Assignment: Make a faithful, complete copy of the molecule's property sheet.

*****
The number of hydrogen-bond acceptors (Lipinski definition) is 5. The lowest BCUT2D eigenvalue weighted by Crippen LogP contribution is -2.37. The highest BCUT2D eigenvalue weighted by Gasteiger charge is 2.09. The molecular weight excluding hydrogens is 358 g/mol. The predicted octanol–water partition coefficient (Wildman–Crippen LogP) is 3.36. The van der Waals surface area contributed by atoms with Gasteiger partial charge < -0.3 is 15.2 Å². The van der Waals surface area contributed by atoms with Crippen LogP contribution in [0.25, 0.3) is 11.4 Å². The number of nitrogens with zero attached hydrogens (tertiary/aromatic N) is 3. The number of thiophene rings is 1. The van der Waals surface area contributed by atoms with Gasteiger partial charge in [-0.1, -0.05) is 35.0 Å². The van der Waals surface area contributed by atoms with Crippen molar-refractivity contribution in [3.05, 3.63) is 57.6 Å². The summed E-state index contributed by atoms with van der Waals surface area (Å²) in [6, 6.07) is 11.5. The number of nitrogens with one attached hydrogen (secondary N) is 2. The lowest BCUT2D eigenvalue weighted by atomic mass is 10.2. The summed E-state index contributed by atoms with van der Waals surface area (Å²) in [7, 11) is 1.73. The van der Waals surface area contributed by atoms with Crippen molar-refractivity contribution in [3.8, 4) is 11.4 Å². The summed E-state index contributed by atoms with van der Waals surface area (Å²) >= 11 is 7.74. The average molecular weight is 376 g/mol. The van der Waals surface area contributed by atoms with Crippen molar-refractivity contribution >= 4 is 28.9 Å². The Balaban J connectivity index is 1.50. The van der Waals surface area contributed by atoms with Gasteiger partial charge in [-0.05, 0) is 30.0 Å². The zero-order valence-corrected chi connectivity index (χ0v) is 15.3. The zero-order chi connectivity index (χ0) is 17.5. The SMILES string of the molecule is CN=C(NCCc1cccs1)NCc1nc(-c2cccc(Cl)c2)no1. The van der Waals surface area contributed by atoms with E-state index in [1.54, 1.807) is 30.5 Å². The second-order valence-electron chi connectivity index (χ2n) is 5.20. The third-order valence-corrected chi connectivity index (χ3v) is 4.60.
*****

The number of hydrogen-bond acceptors (Lipinski definition) is 5. The lowest BCUT2D eigenvalue weighted by Crippen LogP contribution is -2.37. The highest BCUT2D eigenvalue weighted by Gasteiger charge is 2.09. The molecular weight excluding hydrogens is 358 g/mol. The predicted octanol–water partition coefficient (Wildman–Crippen LogP) is 3.36. The van der Waals surface area contributed by atoms with Gasteiger partial charge < -0.3 is 15.2 Å². The van der Waals surface area contributed by atoms with Crippen LogP contribution in [0.25, 0.3) is 11.4 Å². The number of nitrogens with zero attached hydrogens (tertiary/aromatic N) is 3. The number of thiophene rings is 1. The van der Waals surface area contributed by atoms with Gasteiger partial charge in [-0.1, -0.05) is 35.0 Å². The van der Waals surface area contributed by atoms with Crippen molar-refractivity contribution in [3.05, 3.63) is 57.6 Å². The summed E-state index contributed by atoms with van der Waals surface area (Å²) in [6, 6.07) is 11.5. The number of nitrogens with one attached hydrogen (secondary N) is 2. The lowest BCUT2D eigenvalue weighted by atomic mass is 10.2. The summed E-state index contributed by atoms with van der Waals surface area (Å²) in [7, 11) is 1.73. The van der Waals surface area contributed by atoms with Crippen molar-refractivity contribution in [3.8, 4) is 11.4 Å². The summed E-state index contributed by atoms with van der Waals surface area (Å²) >= 11 is 7.74. The average molecular weight is 376 g/mol. The van der Waals surface area contributed by atoms with Crippen molar-refractivity contribution >= 4 is 28.9 Å². The Balaban J connectivity index is 1.50. The van der Waals surface area contributed by atoms with Gasteiger partial charge in [-0.05, 0) is 30.0 Å². The zero-order valence-corrected chi connectivity index (χ0v) is 15.3. The zero-order chi connectivity index (χ0) is 17.5. The SMILES string of the molecule is CN=C(NCCc1cccs1)NCc1nc(-c2cccc(Cl)c2)no1. The van der Waals surface area contributed by atoms with E-state index in [1.54, 1.807) is 30.5 Å². The second-order valence-electron chi connectivity index (χ2n) is 5.20. The third-order valence-corrected chi connectivity index (χ3v) is 4.60.